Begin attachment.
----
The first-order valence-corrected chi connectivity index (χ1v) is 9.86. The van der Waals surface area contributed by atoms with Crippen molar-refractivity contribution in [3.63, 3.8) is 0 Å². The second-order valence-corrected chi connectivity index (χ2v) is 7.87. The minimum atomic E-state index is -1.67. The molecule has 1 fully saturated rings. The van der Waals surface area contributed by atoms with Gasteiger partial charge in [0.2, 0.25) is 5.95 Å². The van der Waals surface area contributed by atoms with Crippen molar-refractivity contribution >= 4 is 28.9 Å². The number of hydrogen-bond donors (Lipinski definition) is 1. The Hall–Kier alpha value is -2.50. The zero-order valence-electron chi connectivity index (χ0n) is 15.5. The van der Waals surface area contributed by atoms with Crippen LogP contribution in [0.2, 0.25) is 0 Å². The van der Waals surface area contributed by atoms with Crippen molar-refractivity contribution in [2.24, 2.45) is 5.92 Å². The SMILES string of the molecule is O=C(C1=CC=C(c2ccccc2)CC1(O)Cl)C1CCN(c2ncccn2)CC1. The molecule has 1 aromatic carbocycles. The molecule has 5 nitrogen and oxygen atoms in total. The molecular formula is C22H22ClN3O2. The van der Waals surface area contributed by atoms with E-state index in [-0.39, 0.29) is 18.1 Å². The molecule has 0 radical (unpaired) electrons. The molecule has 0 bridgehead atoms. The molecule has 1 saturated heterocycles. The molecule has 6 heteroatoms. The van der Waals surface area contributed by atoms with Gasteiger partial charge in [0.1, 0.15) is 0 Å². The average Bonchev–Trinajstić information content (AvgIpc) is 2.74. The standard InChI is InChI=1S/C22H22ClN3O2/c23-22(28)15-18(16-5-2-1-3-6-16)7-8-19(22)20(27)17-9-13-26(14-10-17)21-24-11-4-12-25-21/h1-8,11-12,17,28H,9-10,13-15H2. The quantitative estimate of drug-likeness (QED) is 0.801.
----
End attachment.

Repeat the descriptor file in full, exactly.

The first-order valence-corrected chi connectivity index (χ1v) is 9.86. The van der Waals surface area contributed by atoms with Crippen molar-refractivity contribution in [3.63, 3.8) is 0 Å². The second-order valence-corrected chi connectivity index (χ2v) is 7.87. The minimum atomic E-state index is -1.67. The molecule has 1 fully saturated rings. The van der Waals surface area contributed by atoms with Gasteiger partial charge in [0.2, 0.25) is 5.95 Å². The van der Waals surface area contributed by atoms with Crippen molar-refractivity contribution >= 4 is 28.9 Å². The number of hydrogen-bond donors (Lipinski definition) is 1. The Hall–Kier alpha value is -2.50. The zero-order valence-electron chi connectivity index (χ0n) is 15.5. The van der Waals surface area contributed by atoms with Crippen LogP contribution in [0.2, 0.25) is 0 Å². The van der Waals surface area contributed by atoms with Crippen molar-refractivity contribution in [2.24, 2.45) is 5.92 Å². The SMILES string of the molecule is O=C(C1=CC=C(c2ccccc2)CC1(O)Cl)C1CCN(c2ncccn2)CC1. The molecule has 1 aromatic carbocycles. The molecule has 5 nitrogen and oxygen atoms in total. The molecular formula is C22H22ClN3O2. The van der Waals surface area contributed by atoms with E-state index in [-0.39, 0.29) is 18.1 Å². The molecule has 0 radical (unpaired) electrons. The molecule has 0 bridgehead atoms. The molecule has 1 saturated heterocycles. The molecule has 6 heteroatoms. The van der Waals surface area contributed by atoms with Gasteiger partial charge in [0.1, 0.15) is 0 Å². The average Bonchev–Trinajstić information content (AvgIpc) is 2.74. The standard InChI is InChI=1S/C22H22ClN3O2/c23-22(28)15-18(16-5-2-1-3-6-16)7-8-19(22)20(27)17-9-13-26(14-10-17)21-24-11-4-12-25-21/h1-8,11-12,17,28H,9-10,13-15H2. The quantitative estimate of drug-likeness (QED) is 0.801.